We as a “youth” movement have accomplished much. We have mobilized tens of thousands of individuals over the last several years to help educate communities,  enact positive local policy, and create lasting relationships with green organizations. This has aided in branding our message as a generation ready to create a clean energy economy. Our message has been clear and simple: create a strong energy policy that will use green jobs to replace fossil fuels with renewable energy through wind turbines, hydro-electric power and solar photovoltaic. However, government and industry continue to do business as usual producing energy via coal, oil and nuclear, making us only work harder and longer to off-set these enviornmentally damaging actions. Unfortunately, this has caused our philosophy to become merely a reactionary one.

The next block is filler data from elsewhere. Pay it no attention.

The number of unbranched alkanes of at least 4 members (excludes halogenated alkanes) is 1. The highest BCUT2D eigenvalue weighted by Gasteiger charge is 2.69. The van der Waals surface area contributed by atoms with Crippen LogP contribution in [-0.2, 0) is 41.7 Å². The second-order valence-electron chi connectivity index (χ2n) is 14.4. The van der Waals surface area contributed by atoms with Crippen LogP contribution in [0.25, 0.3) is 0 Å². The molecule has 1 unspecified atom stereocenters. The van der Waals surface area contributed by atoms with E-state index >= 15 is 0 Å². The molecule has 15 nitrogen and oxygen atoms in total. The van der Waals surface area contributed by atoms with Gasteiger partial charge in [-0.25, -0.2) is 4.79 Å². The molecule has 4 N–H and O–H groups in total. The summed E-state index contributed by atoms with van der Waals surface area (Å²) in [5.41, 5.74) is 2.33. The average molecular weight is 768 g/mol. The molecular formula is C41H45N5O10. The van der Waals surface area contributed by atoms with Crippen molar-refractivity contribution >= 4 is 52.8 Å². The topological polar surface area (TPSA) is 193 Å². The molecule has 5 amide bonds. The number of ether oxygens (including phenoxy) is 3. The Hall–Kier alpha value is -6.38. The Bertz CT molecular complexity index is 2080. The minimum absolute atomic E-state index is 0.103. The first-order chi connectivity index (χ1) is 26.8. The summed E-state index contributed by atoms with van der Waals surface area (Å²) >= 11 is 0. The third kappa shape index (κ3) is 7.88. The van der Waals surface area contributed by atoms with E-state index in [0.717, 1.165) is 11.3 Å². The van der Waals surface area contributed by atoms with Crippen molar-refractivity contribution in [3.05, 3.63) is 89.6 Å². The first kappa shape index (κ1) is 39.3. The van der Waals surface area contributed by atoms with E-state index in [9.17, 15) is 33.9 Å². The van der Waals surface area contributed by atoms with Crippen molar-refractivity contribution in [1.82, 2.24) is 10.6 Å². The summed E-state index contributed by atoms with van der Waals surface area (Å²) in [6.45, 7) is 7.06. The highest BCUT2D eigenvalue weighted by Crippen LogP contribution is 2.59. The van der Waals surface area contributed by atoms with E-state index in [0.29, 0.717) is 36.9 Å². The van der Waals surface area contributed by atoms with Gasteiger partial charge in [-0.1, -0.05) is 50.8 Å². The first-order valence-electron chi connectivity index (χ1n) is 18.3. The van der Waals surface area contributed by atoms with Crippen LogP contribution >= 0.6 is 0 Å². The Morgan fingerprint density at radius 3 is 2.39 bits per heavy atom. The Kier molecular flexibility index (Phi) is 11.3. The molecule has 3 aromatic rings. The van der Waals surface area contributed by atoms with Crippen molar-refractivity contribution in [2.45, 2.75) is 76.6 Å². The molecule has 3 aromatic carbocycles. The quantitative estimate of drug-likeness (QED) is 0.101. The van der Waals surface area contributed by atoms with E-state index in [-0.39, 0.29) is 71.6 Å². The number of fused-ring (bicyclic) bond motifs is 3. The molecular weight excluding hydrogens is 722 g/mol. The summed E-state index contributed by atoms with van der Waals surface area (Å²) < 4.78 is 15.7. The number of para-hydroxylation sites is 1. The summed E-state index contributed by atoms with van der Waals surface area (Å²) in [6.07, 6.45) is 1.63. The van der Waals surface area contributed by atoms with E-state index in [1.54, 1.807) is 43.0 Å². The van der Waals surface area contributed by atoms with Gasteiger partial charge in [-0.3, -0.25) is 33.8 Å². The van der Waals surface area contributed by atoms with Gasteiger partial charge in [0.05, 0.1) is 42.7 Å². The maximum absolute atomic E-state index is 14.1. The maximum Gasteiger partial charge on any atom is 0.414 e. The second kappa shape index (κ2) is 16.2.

No one expects much of us because not only are we new to this matured energy structure but also because we have yet to engage these industries in a manner that would allow today’s youth to obtain viable green jobs. As a movement, we claim to want these green jobs but lack the ability to actually create them.  The popular mind-set that policy is the silver bullet to achieve this only reinforces our reputation as a “youth” movement. Many see us as naive, incapable of creating real world change even at the most basic level.   Quite simply, we need to transition our movement and people into a competent and integrated workforce that has the necessary job skills to drive and sustain a green
workforce economy.